Minnesota's historic places resonate in all of us. They take us out of ourselves, bring us back to a special moment in time, evoke memories of a shared past.
From the ancient carvings at Jeffers Petroglyphs to Split Rock Lighthouse soaring over Lake Superior's North Shore, these special places teach us about our past and illuminate our way to the future.
As a member of the Minnesota Historical Society, you'll take your place in history as a supporter of what makes Minnesota a vibrant, engaging state with a rich past and promising future.
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- Did You Know?
- Annual Report
Toys of the 50s, 60s, and 70s open now at the History Center!
Summer is here! Members receive a discount, so register for summer camps here.
Our favorite thing at the History Center was the exhibit on farming featuring the old grain elevator and a chance to challenge our horse power. Keep up the great work!
I travel from California to visit MHS every year. The research center staff always goes out of their way to help me locate family records. I wish I could visit more often.
We enjoyed a full afternoon at the Kelley Farm with our grandkids. A fun experience was watching the large sow wallow to the water bucket, drink and plunge into the mud to cool off.
As a mom who home schools two daughters, the Minnesota Historical Society is an invaluable resource that brings history alive.The girls love visiting the sites and taking part in home school days at the History Center.
My son and I came to the History Center one day to research wild rice for a school project. We made some inquiries, and before we knew it a volunteer appeared with a cart full of interesting stuff about wild rice and proceeded to explain all about it. What a wonderful resource!
Everything about our visit to Mill City Museum was good. We enjoyed the wood cut prints of Charles Beck so much we purchased two of them for our own home from the museum shop.
The special members-only night tour of the Capitol in August with the Quadriga viewing was magical.
We had a very nice visit to the Forest History Center. The view from the fire tower was great and the staff was very friendly.
I had not been to our State Capitol since 2nd grade. Now, 50 years later, it was a Historical Society tour invitation that brought me back. I was overwhelmed by the magnificent treasure we have in our midst. Everyone in Minnesota should see it!
The Ramsey House cookie baking event was wonderful- our Cub Scout den did it- fantastic!
Years ago, author Alex Haley spoke to members at an annual meeting of MHS about researching and writing the book Roots: The Saga of an American Family. It was a memorable experience for the audience he held captive.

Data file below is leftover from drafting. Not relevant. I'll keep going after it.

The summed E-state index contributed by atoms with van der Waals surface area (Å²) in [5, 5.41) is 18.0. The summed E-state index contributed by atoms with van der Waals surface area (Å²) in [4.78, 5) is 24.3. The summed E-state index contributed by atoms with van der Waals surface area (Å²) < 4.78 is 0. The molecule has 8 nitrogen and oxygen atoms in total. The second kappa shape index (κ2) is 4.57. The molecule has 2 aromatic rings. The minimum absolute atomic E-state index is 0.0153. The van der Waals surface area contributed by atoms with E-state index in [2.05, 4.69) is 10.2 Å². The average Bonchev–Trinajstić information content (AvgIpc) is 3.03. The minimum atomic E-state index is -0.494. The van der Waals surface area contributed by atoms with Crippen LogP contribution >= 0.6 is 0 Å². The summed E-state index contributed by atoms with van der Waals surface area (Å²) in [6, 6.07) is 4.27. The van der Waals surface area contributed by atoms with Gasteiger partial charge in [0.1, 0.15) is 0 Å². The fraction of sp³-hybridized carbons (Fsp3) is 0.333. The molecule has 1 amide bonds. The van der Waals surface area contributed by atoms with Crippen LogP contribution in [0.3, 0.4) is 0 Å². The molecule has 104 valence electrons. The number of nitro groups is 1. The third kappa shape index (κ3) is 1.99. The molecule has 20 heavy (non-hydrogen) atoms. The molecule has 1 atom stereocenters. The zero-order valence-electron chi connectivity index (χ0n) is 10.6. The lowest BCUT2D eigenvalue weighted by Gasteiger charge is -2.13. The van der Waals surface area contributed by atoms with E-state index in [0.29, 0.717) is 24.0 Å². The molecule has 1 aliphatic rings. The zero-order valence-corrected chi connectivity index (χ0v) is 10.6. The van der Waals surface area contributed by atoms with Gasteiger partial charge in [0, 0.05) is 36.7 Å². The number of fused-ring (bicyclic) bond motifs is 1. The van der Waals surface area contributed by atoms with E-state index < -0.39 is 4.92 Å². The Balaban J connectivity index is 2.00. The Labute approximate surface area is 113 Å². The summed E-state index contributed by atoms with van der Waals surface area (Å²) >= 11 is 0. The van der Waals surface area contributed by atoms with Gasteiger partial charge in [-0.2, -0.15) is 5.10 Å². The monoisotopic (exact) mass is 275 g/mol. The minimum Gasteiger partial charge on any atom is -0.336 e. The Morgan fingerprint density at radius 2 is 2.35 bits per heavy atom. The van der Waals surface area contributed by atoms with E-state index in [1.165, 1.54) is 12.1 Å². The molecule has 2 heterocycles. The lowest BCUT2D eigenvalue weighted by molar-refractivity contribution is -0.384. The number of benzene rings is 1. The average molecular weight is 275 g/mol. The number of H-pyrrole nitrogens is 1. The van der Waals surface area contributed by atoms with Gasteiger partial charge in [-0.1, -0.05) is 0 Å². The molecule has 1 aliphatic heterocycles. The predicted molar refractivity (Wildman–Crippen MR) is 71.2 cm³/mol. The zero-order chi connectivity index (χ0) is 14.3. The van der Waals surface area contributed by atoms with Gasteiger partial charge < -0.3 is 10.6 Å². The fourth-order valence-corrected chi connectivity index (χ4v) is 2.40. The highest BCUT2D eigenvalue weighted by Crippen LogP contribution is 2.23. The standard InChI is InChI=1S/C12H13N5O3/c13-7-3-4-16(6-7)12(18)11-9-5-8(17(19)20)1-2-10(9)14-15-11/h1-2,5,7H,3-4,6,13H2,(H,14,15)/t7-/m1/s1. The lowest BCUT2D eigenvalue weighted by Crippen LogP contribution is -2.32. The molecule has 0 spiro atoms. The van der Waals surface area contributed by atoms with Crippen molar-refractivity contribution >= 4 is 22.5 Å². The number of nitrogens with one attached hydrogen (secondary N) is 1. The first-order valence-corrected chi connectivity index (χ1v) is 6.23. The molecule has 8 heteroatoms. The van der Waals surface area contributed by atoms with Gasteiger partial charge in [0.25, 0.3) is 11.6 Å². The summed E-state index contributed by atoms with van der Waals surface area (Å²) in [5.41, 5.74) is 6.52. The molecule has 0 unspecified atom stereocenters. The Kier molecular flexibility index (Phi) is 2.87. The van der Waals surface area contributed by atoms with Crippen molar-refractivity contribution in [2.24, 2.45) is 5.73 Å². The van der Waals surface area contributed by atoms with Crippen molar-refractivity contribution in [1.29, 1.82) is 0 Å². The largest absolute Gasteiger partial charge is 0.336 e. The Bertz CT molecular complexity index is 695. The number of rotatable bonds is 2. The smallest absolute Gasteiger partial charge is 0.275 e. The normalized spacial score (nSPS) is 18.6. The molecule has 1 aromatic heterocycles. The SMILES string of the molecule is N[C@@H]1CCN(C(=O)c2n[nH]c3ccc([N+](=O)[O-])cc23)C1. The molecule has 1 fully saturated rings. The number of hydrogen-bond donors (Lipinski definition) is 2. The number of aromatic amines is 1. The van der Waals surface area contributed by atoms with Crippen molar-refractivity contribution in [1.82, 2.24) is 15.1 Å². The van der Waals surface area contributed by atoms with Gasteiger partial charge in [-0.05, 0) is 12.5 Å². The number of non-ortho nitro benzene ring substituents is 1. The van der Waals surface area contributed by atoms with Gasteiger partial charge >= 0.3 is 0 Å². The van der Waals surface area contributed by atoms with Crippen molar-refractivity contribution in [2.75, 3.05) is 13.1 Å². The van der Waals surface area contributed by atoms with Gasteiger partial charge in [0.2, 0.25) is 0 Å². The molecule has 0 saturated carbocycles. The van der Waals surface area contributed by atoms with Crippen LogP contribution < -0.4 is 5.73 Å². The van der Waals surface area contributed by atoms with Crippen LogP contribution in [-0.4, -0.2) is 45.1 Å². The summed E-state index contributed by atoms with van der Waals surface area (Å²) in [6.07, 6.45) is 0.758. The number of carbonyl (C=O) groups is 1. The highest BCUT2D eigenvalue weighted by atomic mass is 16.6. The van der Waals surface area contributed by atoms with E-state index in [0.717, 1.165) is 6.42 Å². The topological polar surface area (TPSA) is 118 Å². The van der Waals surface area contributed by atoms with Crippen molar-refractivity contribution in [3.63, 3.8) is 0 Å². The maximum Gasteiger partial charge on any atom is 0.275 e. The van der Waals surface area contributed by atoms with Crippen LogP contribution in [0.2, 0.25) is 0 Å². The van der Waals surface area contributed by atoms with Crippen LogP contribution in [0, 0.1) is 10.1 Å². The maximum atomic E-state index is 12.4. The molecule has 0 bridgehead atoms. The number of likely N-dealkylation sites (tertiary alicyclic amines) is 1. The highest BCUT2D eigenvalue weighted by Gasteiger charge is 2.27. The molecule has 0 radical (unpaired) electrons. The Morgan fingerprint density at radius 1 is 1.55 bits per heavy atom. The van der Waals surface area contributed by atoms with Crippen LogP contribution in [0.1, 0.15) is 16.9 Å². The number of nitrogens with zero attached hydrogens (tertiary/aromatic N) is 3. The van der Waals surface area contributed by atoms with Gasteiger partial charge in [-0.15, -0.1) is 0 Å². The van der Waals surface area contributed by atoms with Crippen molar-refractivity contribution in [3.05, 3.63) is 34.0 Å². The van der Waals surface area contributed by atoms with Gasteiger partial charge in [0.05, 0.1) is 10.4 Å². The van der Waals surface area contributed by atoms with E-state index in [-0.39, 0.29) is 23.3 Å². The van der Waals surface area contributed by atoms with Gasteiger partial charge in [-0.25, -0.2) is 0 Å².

We love Kelley Farm!My kids are bored with other zoos and museums.They love the interaction with the animals and history guides.
I was hurrying across the yard of the Ramsey House and much to my surprise came face to face with Alexander Ramsey himself!
Our Adventure Club of 12 seniors enjoys visits to the History Center and lunch in Cafe Minnesota.
The library is priceless. I recently needed photos of St. Paul during the 1940’s, and you had a wonderful collection of scenes from the entire city. Thank you for your ongoing dedication to archiving both the outstanding and the mundane in our state.
Some years ago I went to see the Virginia banner captured during the Battle of Gettysburg- seeing it so closely I could almost touch it! It suddenly made Gettysburg a part of my life.
Being a big Betsy-Tacy fan, I loved seeing the history player of Maud Hart Lovelace. It was fun to see Maud come to life and to see her writings appreciated and celebrated.
The History Center is a first-class facility. We enjoy a visit anytime we can get to St. Paul and are happy to support the mission of the Minnesota Historical Society!
Oh the excitement of reading a mother’s maiden name on microfilm or the MHS Web site and realizing this is the missing link to take the family history one more generation back! Thank you!
Go barn NOW! was the first three word sentence our 20-month-old son said. It meant we were supposed to go to the Oliver Kelley Farm.
I checked out early issues of the Granite Falls Tribune during a trip to the History Center and was happily surprised to see an announcement my father had written inviting people to a church service conducted in English on the front page of a paper dated Sept. 1883.
The Lower Sioux Agency site was particularly interesting and peaceful, and the Jeffers Petroglyphs were so compelling that I know I will return again and again.
It was a joy watching parents and children do arts and crafts projects. Seeing the reaction of the family was a delight.
For as many years as we have lived in Minnesota and driven to the North Shore we never stopped at the NW Fur Post. What a gem! Our oldest son decided life as an Indian before the mid 1800’s was the life he was meant to live.
Split Rick Lighthouse is a family favorite. It was part of the honeymoon trip for two of our children, and when remodeling our kitchen I insisted that our new pantry be modeled after the pantry in the Keeper’s House!
I enjoy the magazine and love the summer music concerts. Keep doing the great job you are doing!
My granddaughter loved the Greyhound bus in the MN150 exhibit at the History Center; she enjoyed driving it for a long time.
I reviewed a death certificate while doing genealogical research at the History Center Library; much to my surprise, I found that the clerk listed the sex of the deceased as mail!
When the Society began in 1849, only 910 people lived in St. Paul. Minneapolis did not yet exist.